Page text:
The most important thing in my eyes however is the independence of the scholarship selection from the sponsoring of the conference – both on the giving and the receiving side. Even the appearance that sponsors have any influence on the selection of scholars of the conference would in my eyes completely delegitimize and undermine the whole program. This should rule out inclusion of people who work for potential sponsors and people involved with sponsorship acquisition.
I also think having people who are both involved in the program committee and scholarship selection is a bad idea. There is inevitably quite a lot of overlap between the candidates of the two but at the same time the criteria for the selection are inevitably different. But a committee member who is evaluating a talk submission from a person whose scholarship application he/she has just reviewed (or the other way round) cannot simply delete the opinion formed on the person in question based on different selection criteria. It is inevitable in such a situation that the criteria for evaluation get mixed and that is undesirable for a fair selection.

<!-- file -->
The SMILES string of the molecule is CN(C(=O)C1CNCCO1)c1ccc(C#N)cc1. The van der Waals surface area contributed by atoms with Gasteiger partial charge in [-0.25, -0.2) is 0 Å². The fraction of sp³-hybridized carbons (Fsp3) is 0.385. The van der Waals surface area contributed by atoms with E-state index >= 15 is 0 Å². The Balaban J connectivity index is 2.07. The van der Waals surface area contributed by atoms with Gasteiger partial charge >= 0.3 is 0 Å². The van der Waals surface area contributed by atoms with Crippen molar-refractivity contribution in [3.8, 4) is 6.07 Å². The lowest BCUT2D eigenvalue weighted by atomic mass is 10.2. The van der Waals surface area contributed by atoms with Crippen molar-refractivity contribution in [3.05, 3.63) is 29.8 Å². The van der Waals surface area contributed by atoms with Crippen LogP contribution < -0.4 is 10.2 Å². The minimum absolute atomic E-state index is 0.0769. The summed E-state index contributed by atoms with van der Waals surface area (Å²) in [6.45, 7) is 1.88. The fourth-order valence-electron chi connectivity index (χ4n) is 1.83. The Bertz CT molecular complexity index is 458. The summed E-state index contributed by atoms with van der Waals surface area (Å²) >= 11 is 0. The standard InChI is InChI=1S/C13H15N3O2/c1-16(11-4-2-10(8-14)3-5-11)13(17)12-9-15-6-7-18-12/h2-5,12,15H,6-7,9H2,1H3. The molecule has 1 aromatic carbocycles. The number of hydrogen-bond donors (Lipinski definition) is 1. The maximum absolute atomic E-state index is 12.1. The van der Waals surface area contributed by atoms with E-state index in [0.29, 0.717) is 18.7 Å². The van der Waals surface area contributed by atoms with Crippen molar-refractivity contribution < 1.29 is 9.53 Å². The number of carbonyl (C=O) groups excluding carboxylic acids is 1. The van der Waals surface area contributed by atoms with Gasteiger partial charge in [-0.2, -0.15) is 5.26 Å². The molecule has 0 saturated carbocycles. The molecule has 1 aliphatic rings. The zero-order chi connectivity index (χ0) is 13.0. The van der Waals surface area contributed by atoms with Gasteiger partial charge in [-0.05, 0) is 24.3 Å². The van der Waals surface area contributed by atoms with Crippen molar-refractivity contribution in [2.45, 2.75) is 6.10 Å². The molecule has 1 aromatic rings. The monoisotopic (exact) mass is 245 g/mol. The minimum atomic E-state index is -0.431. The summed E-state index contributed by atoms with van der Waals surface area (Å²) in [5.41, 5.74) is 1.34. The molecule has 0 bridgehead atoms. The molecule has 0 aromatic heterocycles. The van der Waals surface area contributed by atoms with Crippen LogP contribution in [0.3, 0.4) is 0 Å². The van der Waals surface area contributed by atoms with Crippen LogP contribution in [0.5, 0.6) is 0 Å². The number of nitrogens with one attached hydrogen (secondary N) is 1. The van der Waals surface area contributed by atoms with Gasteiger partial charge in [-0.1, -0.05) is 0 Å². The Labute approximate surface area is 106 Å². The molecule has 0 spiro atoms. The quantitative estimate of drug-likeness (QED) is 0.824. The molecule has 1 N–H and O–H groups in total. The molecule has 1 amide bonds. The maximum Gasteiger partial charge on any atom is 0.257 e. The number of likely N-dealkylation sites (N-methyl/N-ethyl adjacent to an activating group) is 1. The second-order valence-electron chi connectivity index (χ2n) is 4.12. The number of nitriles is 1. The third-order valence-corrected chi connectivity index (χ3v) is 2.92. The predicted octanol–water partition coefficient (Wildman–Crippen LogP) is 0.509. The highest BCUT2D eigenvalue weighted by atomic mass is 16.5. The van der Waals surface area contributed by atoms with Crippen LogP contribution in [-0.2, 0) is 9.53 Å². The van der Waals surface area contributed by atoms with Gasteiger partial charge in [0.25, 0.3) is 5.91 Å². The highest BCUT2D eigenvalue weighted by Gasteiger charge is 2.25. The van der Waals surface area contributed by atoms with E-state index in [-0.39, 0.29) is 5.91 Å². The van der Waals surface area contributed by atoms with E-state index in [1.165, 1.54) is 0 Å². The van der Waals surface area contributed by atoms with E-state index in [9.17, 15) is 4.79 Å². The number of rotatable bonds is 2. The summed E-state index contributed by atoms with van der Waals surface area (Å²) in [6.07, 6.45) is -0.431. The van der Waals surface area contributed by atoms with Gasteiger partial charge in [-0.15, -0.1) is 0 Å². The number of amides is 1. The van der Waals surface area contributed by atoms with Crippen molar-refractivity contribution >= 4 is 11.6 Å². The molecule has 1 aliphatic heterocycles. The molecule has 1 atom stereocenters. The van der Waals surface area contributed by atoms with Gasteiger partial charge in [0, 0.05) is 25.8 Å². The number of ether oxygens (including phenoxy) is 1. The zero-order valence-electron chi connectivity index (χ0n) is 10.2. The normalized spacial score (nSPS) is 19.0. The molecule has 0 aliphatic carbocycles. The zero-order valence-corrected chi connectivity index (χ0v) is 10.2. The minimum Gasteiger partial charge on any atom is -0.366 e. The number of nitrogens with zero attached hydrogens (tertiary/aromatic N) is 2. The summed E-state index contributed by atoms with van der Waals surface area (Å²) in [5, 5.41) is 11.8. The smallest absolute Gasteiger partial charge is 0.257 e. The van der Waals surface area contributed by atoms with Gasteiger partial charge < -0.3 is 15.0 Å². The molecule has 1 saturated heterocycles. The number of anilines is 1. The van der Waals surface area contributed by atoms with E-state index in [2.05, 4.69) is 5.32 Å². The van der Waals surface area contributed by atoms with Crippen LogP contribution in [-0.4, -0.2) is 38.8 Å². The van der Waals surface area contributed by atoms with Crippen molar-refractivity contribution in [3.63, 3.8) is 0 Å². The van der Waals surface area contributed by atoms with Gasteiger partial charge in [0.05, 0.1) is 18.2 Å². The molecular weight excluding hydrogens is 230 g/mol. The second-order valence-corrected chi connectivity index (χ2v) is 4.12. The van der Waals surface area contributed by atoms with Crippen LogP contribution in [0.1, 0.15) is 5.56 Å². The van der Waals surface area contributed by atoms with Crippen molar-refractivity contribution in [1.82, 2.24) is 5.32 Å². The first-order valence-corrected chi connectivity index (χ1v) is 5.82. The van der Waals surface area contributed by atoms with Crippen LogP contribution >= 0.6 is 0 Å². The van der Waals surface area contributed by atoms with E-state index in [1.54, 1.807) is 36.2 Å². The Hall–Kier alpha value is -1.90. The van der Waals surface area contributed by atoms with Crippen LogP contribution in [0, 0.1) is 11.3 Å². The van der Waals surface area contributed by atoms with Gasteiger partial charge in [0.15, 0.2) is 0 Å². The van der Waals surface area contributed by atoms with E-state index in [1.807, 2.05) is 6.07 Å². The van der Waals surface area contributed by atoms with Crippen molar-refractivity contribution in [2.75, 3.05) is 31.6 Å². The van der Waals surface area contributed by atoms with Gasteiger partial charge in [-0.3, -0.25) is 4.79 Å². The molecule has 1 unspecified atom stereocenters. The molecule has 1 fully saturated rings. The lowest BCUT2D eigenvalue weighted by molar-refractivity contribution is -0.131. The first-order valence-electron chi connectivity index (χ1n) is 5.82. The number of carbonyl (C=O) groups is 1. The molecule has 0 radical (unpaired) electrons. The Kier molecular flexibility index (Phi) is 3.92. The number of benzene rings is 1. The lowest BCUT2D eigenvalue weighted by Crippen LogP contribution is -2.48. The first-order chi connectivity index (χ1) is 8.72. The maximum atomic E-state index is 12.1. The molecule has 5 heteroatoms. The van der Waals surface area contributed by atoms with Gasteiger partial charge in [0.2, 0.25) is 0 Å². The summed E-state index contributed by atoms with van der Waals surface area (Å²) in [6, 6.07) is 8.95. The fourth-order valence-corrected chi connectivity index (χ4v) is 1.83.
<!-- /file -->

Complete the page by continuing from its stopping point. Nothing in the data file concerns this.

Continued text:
Overall i have two main points of critique for the SotM scholarship program:
The first is the intransparency, the lack of documentation and the lack of auditability of the selection process. This combined with the clear indication that ensemble optimization and not individual qualification assessment is the main basis for the selection and with the various problem in the scholarship selection committee composition leads me to conclude that a significant reform in the process would be important independent of my second point.
My second point is a more fundamental critique of the whole idea of a scholarship program in the current form. This connects to the quote i started this blog post with. The question i am asking myself – and which i think everyone should ask is what is actually the purpose of the scholarship program. Yes, superficially this is to allow people to visit the conference who otherwise due to limited financial means could not. But i don’t think it is sufficient to leave it at that. Why do we think this is something good to do – and more importantly: Why is it better to spend the money this way than for other purposes.